Appreciation

Big Bank Hank: 'Rapper's Delight' and the Sugarhill Gang's revolution

Reverse engineer virtually any rap song and the circuitry leads back to 'Rapper's Delight' and Big Bank Hank

His voice served as a call to action, an echo that continues today whenever a kid bellows the word “hip hop” into a microphone. It was in Henry “Big Bank Hank” Jackson’s lyrical wobble, the way he rapped through the Sugarhill Gang’s “Rapper’s Delight,” the singular hit that propelled a movement when it was released in 1979.

Jackson, 57, died Tuesday morning after complications from cancer, but his influence remains.

The news was confirmed by David Mallie, the business manager for the two surviving members of the original Sugarhill Gang, Guy “Master Gee” O’Brien and “Wonder Mike” Wright.

“They say that miracles never cease, I’ve created a devastating masterpiece,” rapped Big Bank Hank on “Rapper’s Delight,” a boast that codified one of rap’s central themes -- self-aggrandizement. Little did he know at the time how accurate he was, and that through said devastation Hank was introducing a flow that in the decades to come would move through culture one boasted rhyme at a time.

As seen on a widely circulating YouTube clip in performance on a local dance show, Big Bank Hank performs with a violet Kangol-style hat and a too-tight T-shirt. The hearty emcee grooves as he rhymes (lip-synced though it may be), lost in music with a fluid pelvic wobble. Next to the more restrained Wonder Mike and Master Gee, he is rap-funk personified. Hank embodies his verse as he raps of out-lasting Superman with a funny line belittling the superhero’s manhood. It's no match for Hank’s “super sperm.”

“I’m here, I’m there, I’m Big Bank Hank, everywhere,” he raps. Again, he had no idea how true that was, though he witnessed the music's evolution over the following decades as the hip-hop style he helped popularize become a form as vital to the ever-evolving story of American music as jazz and country and western.  

This line, from the same verse, part of a larger bit involving a sexy reporter, further underscores his import: “She said she’s heard stories and she’s heard fables/That I’m vicious on the mike and the turntables.” That little turn of phrase carved into wax rap’s ongoing love-affair with turntables and microphones.

In the formative “Apache,” the Gang harnessed the titular brass and bongo breakbeat while they shouted, “Tonto, jump on it! Kemosabe, jump on it!” Big Bank Hank then made another claim: “I’m the one who shot Jesse James!”

To call the Sugarhill Gang the “big bang” of hip-hop diminishes the contributions of an entire community that imagined the music at its inception. Big Bank Hank, after all, got his start in the business as a bouncer and managing an act that would become the Cold Crush Brothers. He landed a spot in the Sugarhill Gang when the late music executive Sylvia Robinson tapped him to be part of a pop-oriented rap trio she was putting together.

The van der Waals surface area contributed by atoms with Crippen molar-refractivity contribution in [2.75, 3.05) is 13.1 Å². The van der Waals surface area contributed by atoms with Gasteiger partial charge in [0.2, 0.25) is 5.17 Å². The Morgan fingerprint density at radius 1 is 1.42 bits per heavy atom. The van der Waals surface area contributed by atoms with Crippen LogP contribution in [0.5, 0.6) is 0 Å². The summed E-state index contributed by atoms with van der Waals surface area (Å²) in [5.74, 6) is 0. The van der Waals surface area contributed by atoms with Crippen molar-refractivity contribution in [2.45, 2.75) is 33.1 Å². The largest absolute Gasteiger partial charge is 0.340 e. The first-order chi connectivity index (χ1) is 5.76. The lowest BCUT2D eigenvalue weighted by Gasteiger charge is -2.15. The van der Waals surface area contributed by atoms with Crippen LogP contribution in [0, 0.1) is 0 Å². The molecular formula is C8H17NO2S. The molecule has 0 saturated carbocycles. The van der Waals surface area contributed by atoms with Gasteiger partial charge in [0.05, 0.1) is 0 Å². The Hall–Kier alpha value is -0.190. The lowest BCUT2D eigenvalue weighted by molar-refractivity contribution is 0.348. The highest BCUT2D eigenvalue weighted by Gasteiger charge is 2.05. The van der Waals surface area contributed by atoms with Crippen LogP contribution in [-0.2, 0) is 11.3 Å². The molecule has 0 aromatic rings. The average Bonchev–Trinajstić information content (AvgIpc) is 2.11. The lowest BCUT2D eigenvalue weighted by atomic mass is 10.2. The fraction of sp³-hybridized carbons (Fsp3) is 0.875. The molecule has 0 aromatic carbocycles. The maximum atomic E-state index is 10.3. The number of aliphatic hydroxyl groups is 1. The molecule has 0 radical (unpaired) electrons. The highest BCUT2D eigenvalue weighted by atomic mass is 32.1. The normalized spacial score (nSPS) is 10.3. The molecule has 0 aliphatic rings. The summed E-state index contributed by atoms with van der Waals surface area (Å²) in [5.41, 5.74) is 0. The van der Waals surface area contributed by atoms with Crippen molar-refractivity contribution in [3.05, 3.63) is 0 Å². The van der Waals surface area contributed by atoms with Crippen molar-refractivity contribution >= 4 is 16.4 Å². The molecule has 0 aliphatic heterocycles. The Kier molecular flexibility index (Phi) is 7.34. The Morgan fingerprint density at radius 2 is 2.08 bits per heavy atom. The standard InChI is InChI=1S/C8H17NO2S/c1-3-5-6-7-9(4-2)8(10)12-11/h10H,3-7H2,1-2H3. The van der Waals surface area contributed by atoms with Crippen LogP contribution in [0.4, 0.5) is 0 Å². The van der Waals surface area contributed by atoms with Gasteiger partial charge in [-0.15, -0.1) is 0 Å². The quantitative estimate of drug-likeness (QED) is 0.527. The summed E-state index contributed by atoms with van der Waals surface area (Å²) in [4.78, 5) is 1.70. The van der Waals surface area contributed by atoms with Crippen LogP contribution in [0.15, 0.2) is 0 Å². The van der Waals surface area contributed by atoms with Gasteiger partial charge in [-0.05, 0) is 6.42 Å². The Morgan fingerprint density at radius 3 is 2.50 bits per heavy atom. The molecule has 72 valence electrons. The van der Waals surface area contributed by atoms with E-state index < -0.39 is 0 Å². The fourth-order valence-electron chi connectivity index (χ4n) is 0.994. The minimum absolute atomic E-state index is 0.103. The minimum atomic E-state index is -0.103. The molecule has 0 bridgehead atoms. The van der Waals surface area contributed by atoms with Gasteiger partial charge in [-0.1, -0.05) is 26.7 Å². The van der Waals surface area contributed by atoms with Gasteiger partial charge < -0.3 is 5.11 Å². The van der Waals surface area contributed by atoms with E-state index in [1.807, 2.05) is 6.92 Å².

Jeff Chang’s essential history of hip hop, “Can’t Stop, Won’t Stop,” describes the song as standing out amid party-oriented rap of the time due to the group’s birth as a studio creation.

Writes Chang, “Their raps on ‘Rapper’s Delight’ were the stuff that sounded good not in the parties, but on the live bootleg cassettes playing in the OJ cabs and on the boom-boxes --- the funny stories, the hookish slang, the same kind of stuff that would strike listeners around the world as both universal and new, not local and insular.”

“Rapper’s Delight” is considered the best selling 12-inch single of all time, though that’s tough to confirm in the era before Soundscan began in 1991 (and various litigation involving the track’s unapproved sampling of Chic’s “Good Times” further blurred the issue of numbers).

As happened with most first-generation rap teams (and second-, third-, fourth- and fifth-), Sugarhill Gang failed to sustain a bankable post-hit career, and didn’t receive royalty checks equal to its influence. In the years following the track's success, the style morphed in dozens of different directions, though, becoming politicized through Grandmaster Flash and the Furious Five, electro-fied through Afrika Bambaataa and popularized through Run-DMC and the Beastie Boys. 

Reverse engineer virtually any rap song since, and the circuitry leads back to "Rapper's Delight," and by extension, Big Bank Hank. His phrasing, his fluid, funky tone, has endured, passed down from rapper to rapper, an invisible but essential presence.

Follow Randall Roberts on Twitter: @liledit

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